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Gov. Greg Abbott said Monday he will be “heavily involved” in the push for an education savings account program this legislative session as the idea continues to face an uphill battle in the Texas House.
Abbott, in an interview with The Texas Tribune, said he would be traveling the state to make the case directly to voters, particularly in rural areas. Such a program could redirect taxpayer money away from public schools as parents use that money to pay for their children’s private school, online schooling or private tutors. Similar proposals have typically met resistance from a coalition of Democrats and rural GOP lawmakers.
“Among Republican rural voters, about 80% support this,” Abbott said, “and I think that Republican officeholders will see that more and more, and I think there may be a change in the perception of what their voters expect of them in Austin, Texas.”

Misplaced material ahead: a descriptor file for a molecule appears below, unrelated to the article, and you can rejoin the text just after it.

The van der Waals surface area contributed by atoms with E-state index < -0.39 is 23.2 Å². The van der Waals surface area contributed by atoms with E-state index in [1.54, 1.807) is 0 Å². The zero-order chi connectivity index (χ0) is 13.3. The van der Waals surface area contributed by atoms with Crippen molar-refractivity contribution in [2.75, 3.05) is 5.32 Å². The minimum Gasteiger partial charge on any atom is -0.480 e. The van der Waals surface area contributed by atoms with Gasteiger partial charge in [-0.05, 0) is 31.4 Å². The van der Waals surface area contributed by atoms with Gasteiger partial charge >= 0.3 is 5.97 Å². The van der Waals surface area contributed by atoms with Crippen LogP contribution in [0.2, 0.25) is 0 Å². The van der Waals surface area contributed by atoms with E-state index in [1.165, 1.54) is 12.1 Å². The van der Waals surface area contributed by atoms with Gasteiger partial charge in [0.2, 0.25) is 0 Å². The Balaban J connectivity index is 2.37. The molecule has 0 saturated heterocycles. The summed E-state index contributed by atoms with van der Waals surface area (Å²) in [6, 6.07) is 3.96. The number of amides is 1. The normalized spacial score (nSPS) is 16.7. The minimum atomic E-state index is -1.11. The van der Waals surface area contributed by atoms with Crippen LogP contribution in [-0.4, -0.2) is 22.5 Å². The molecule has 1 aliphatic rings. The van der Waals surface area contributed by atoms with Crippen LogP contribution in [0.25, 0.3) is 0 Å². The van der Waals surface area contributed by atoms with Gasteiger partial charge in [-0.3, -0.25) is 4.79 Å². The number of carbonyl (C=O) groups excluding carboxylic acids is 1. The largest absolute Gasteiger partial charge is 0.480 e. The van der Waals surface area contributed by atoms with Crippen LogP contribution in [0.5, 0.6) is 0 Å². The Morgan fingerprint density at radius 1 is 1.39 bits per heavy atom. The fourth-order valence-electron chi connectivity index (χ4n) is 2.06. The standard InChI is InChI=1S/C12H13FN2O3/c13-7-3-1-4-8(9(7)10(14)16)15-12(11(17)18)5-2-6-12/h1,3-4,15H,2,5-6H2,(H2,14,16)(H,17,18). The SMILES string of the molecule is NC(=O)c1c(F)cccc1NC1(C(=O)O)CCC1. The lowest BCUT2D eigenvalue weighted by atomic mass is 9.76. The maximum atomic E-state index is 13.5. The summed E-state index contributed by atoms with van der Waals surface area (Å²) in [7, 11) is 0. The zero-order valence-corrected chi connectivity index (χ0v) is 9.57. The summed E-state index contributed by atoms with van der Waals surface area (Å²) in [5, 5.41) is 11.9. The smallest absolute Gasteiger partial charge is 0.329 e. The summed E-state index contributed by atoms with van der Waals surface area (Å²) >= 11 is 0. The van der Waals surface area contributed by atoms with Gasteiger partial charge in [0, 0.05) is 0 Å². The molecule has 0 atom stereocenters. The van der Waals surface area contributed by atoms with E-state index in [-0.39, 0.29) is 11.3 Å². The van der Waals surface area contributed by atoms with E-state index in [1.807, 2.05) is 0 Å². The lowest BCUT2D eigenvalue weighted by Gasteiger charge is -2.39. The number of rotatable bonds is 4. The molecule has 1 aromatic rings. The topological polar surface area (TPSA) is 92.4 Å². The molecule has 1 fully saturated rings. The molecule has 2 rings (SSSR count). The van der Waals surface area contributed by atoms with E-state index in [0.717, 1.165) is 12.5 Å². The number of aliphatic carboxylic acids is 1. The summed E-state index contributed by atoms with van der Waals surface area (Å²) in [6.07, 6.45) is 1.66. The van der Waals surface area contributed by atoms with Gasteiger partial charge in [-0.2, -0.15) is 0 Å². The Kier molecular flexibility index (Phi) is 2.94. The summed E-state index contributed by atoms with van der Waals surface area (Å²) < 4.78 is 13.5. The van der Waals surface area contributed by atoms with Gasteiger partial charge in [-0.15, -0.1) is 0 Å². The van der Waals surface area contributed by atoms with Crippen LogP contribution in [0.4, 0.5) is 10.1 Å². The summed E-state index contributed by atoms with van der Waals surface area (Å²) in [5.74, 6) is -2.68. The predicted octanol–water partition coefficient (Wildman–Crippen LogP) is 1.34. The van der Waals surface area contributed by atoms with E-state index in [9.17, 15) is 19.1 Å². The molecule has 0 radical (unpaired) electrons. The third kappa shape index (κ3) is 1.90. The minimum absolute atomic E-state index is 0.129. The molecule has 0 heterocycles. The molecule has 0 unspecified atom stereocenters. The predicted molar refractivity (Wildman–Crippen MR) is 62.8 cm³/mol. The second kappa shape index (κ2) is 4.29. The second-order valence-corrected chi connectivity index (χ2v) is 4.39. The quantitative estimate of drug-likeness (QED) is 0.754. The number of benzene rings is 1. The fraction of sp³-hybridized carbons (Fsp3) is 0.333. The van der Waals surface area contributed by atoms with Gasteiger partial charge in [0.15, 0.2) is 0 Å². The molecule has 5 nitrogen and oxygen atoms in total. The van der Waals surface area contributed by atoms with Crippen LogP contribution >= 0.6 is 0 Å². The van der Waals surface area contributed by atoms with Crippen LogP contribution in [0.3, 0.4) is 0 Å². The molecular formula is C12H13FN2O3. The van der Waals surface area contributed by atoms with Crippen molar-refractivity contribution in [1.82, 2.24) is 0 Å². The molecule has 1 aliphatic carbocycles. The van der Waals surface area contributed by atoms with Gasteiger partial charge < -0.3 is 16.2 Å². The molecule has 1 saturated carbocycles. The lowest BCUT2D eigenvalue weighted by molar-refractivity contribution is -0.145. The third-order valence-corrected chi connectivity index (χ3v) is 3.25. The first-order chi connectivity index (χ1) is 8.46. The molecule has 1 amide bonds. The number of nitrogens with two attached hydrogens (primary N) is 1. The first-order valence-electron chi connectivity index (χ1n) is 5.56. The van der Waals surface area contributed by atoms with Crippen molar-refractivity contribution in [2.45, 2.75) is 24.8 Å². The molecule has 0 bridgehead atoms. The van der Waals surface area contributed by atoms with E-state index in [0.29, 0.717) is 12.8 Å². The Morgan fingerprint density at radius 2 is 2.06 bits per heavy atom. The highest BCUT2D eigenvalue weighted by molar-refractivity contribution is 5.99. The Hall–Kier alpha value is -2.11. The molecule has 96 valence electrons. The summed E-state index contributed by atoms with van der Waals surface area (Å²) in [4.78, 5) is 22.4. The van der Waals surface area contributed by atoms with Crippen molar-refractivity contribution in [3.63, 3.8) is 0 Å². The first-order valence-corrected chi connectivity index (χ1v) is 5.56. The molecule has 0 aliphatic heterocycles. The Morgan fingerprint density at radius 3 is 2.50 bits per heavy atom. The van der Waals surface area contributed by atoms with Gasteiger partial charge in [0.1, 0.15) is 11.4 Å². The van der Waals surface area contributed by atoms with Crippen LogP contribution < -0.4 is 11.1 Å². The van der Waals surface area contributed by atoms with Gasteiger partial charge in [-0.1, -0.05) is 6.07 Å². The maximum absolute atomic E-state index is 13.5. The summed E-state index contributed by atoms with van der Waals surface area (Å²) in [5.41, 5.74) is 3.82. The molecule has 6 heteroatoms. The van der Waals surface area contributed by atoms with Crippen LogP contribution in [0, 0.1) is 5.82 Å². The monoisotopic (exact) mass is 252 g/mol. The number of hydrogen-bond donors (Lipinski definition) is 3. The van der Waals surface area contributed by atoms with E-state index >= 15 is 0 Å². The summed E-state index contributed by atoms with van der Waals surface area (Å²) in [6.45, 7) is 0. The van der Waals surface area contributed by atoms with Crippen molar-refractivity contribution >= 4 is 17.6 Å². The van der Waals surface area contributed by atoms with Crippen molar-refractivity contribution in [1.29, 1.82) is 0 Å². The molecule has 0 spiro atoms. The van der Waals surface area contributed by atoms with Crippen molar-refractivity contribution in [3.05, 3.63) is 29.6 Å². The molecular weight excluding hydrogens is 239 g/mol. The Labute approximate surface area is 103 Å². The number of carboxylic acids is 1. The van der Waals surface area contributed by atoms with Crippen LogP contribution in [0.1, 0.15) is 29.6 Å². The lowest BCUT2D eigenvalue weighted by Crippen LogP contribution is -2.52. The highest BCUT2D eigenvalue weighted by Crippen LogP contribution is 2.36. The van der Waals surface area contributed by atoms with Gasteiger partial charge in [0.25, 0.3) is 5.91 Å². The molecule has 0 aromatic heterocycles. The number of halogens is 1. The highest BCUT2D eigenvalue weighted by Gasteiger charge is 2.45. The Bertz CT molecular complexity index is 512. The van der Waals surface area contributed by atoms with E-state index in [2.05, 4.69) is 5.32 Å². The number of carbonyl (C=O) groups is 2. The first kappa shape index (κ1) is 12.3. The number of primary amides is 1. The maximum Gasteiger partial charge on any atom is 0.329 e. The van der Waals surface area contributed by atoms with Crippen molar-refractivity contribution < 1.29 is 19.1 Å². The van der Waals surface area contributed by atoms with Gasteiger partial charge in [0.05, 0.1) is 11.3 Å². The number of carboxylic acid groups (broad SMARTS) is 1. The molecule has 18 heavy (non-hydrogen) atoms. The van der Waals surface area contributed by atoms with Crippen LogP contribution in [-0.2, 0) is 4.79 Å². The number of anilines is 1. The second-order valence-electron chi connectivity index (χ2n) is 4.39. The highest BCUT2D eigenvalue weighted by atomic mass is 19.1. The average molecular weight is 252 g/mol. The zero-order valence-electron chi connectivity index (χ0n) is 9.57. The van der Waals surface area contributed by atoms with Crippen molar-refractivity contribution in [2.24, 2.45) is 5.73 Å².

Abbott addressed that topic and a few others in an interview on the heels of his State of the State address Thursday.
Education savings accounts
One of the emergency items that Abbott announced was “education freedom,” including education savings accounts for every parent. Those would allow the state to deposit taxpayer funds that parents could then use to help pay for sending their kids to schools outside the traditional public education system.
State House Speaker Dade Phelan, R-Beaumont, has said he is fine with an up-or-down vote on those kinds of proposals, but he has noted that the House has previously rejected them by wide margins. In rural parts of Texas, public school systems are major employers and a source of community pride. Many rural regions have few private schools.